By Sandra Stokely

GLEN AVON – By a nearly 3-1 margin, voters on Tuesday gave Jurupa parks officials the green light to begin eminent domain proceedings to seize 4.3 acres of land from Rep. Ken Calvert and his partners for development as ball fields.

The final tally overwhelmed even Jurupa Area Recreation and Park District officials with 74.3 percent of voters who returned their ballots signaling their approval for Measure P.

“I thought we’d get maybe 50 percent,” said Robert “Bobby” Hernandez, president of the park district’s board of directors. “This is awesome.”

Measure P needed the approval of 50 percent plus one vote of the returned ballots to pass.

Out of 30,487 ballots mailed last month, 5,712, or 19 percent, were returned to park district headquarters.

The final tally was 4,128 votes in favor of Measure P and 1,421 opposed.

As the final tallies were announced at the Jurupa Community Center, the room erupted in cheers.

“I’m ecstatic but not surprised,” said Edward Hawkins, the retired superintendent of the Jurupa Unified School District and one of five community leaders who signed the argument in favor of Measure P.

Mira Loma resident Mary Beth Goodwine, who dropped her ballot off at 7:15 p.m., said she voted in favor of Measure P because the land was sold “under dubious circumstances.”

“I would rather have a park there,” she said.

Calvert spokeswoman Rebecca Rudman said earlier Tuesday that the congressman would have no comment on the outcome of the election.

Eminent domain is the process by which a government entity may seize property from an owner unwilling to sell, providing the owner is paid fair market value for the land.

The park district mailed ballots to voters living within its boundaries. Included are the unincorporated Riverside County communities of Mira Loma, Pedley, Glen Avon, Sunnyslope and Rubidoux.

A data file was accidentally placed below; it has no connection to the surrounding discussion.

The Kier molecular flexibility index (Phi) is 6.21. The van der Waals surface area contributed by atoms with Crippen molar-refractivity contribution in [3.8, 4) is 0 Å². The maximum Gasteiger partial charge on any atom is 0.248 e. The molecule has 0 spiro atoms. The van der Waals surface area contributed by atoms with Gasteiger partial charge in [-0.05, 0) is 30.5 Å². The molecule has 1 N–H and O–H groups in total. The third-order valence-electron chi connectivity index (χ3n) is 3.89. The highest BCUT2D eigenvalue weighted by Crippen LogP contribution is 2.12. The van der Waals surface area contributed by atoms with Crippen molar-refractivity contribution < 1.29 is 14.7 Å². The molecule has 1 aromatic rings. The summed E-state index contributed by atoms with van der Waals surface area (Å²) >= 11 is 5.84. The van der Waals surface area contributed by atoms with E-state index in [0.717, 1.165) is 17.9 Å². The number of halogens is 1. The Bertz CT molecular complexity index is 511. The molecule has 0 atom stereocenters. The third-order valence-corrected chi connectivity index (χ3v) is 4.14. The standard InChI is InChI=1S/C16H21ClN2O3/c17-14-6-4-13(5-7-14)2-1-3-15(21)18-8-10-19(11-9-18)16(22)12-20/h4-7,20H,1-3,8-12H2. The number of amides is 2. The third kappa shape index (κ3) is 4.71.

The park district wants to develop the land for youth sports fields.

The Calvert partnership wants to build a storage facility there.

The dispute started two years ago this month by the revelation that the Jurupa Community Services District — a water and sewer agency — had sold the land to the Calvert partnership. Tuesday night’s outcome guarantees that the drama will continue.

The property was sold to Calvert, R-Corona, and his partners in 2006 by the community services district in a transaction the Riverside County grand jury concluded violated state law.

Under California law, governmental agencies such as the water and sewer agency are required to offer surplus property to other agencies, particularly park districts, before putting the land on the market.

That never happened in this case despite the fact that the Jurupa park district had expressed interest in the property as a possible park or ball field going back to at least 2001.

Because the park district does not have the inherent right to acquire property through eminent domain, earlier this year park officials asked the Riverside County Board of Supervisors to authorize the seizure of the land. That request was turned down by a vote of 3-2.

That denial set in motion the mail-in election.

In a related matter, the park district filed suit earlier this month against the community services district, charging it with fraud and deceit in connection with the property sale.

The lawsuit seeks at least $1.5 million in general damages and unspecified special and punitive damages.

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